The Missouri Department of Conservation said 11,967 deer were killed during the alternative-methods portion of the Missouri firearms season.

When is Bambi the deer like Bessie the cow?

It’s a question likely to come before the Missouri Legislature this year in a conflict over ways to contain a rare but fatal illness afflicting deer and elk called chronic wasting disease, or CWD. Since 2010, when the first case was confirmed in the state, 20 more dead deer have tested positive for the disease, all within a two-county area in north-central Missouri.

The first case was on a private hunting ranch in Linn County. The next 10 were confirmed on an affiliated hunting ranch in adjoining Macon County. The remainder were wild deer taken by hunters within a few miles of the Macon ranch.

The proximity of the cases has sharpened the disagreement between conservationists and owners of fenced hunting ranches, which cater to high-dollar hunters in search of impressive trophies. The political issue is likely to turn on the definition of “livestock.”

The Missouri Department of Conservation, charged with approving operating permits for the hunting ranches, is considering stricter rules. Because ranches usually get their deer from breeders, sometimes from other states, the department says it wants to ensure that chronic wasting disease doesn’t travel by truck and spread across fences into the wild.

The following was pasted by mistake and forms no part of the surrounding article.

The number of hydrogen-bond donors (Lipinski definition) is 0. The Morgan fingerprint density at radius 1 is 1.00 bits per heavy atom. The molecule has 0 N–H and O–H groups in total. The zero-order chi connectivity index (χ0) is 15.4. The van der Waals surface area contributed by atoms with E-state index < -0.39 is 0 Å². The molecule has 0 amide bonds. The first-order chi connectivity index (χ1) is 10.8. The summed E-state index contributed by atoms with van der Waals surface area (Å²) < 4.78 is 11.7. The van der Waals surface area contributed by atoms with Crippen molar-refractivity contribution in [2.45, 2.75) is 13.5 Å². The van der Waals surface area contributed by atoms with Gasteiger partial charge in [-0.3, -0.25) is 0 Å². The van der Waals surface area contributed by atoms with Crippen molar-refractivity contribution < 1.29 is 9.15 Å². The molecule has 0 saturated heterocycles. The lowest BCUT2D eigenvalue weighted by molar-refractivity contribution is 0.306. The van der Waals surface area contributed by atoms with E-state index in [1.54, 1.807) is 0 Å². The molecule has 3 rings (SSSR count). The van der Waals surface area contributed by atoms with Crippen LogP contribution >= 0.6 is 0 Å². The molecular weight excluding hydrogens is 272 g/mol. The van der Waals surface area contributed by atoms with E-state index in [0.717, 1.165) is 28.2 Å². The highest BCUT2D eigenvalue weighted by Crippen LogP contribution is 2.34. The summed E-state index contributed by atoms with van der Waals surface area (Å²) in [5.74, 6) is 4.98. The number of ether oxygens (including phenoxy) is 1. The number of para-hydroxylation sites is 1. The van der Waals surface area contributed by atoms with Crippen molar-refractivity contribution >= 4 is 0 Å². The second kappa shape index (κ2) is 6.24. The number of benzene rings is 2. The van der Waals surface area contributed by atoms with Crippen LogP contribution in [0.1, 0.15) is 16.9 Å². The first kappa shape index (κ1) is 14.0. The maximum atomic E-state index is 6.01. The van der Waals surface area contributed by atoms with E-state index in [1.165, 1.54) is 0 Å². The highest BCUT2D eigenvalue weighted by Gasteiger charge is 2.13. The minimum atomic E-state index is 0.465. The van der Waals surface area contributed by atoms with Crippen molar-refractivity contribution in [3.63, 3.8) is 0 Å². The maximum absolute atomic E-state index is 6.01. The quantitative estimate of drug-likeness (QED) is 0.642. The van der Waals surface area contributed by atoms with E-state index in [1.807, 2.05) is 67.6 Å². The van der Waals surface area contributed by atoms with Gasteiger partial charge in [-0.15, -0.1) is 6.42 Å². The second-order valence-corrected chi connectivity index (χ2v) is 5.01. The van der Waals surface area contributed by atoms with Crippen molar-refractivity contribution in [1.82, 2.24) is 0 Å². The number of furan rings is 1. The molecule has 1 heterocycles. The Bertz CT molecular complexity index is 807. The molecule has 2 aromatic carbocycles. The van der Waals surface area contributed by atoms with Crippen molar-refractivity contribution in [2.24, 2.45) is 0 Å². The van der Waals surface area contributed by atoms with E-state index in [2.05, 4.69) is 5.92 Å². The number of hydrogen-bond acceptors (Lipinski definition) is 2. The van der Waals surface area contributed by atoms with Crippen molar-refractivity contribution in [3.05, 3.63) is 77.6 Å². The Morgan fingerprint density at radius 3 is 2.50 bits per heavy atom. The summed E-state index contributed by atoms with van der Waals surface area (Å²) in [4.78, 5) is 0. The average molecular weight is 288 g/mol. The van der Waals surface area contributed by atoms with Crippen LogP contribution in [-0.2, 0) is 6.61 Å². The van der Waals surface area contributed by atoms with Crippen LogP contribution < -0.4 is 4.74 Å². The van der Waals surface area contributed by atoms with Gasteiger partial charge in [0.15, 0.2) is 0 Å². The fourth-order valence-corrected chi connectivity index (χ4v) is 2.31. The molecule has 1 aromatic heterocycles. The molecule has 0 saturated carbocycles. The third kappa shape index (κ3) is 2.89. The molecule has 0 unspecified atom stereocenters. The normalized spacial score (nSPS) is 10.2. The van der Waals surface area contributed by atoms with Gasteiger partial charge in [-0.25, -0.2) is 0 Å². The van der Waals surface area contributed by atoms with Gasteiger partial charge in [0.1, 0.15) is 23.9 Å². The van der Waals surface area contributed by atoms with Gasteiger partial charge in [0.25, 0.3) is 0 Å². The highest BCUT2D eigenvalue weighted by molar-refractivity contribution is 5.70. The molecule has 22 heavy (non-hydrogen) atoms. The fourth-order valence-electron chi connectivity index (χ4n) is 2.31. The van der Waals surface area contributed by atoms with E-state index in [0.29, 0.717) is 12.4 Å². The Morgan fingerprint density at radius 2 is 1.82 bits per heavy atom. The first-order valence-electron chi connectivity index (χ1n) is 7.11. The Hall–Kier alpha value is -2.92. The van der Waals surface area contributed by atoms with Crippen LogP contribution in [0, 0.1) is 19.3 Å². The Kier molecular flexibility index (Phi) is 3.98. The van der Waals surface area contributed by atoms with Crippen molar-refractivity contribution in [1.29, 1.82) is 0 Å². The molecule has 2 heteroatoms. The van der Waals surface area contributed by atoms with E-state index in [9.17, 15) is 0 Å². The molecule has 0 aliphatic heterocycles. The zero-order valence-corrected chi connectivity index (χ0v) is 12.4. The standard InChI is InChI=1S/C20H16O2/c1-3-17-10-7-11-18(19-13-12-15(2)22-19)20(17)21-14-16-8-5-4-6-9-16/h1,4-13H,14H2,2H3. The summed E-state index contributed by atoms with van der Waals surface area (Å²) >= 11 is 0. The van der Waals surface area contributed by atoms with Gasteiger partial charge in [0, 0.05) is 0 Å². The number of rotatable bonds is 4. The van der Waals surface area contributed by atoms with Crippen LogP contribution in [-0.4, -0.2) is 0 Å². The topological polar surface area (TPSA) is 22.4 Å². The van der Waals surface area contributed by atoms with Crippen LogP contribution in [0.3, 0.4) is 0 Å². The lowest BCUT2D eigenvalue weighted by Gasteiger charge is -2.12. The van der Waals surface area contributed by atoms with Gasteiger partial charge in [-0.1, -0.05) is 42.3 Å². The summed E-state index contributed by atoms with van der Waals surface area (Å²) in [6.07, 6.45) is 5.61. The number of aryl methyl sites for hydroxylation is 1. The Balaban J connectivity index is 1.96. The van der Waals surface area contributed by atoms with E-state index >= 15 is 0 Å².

A controversial option under review is to require ranches to build higher, double fences — something the operators consider expensive and offensive.

For that and other aggravations, the Missouri Whitetail Breeders and Hunting Ranch Association wants to be freed from the conservation department altogether. Sam James, association president, said it plans to ask the Legislature to declare their captive deer “livestock” — like cattle and sheep — regulated only by the Missouri Department of Agriculture.

The agriculture department oversees the health of captive animals. The conservation department is charged with protecting Missouri’s 1.4 million deer, all of which are considered wild animals.

MDC assistant director Aaron Jeffries said the agency is working on the rule changes and isn’t ready to offer them for public review. This year, the MDC held eight public meetings, including one at Powder Valley Nature Center in Kirkwood, to discuss ideas with residents.

James, who owns the two Whitetail Dreams hunting ranches near Fulton, said his group will seek legislative relief in the session beginning Jan. 8.

“I think (the) conservation (department) is trying to put us out of business,” he said. “There are people (in the MDC) who don’t approve of what we do, and we’ve had enough of it. Putting us under one state agency makes much more sense, and (the) agriculture (department) can do the better job.”

Jeffries said the department does not object to hunting ranches but represents all of Missouri’s hunters and wildlife enthusiasts. Missouri is home to more than 40 private hunting ranches, about 250 deer breeders and 520,000 ordinary hunters.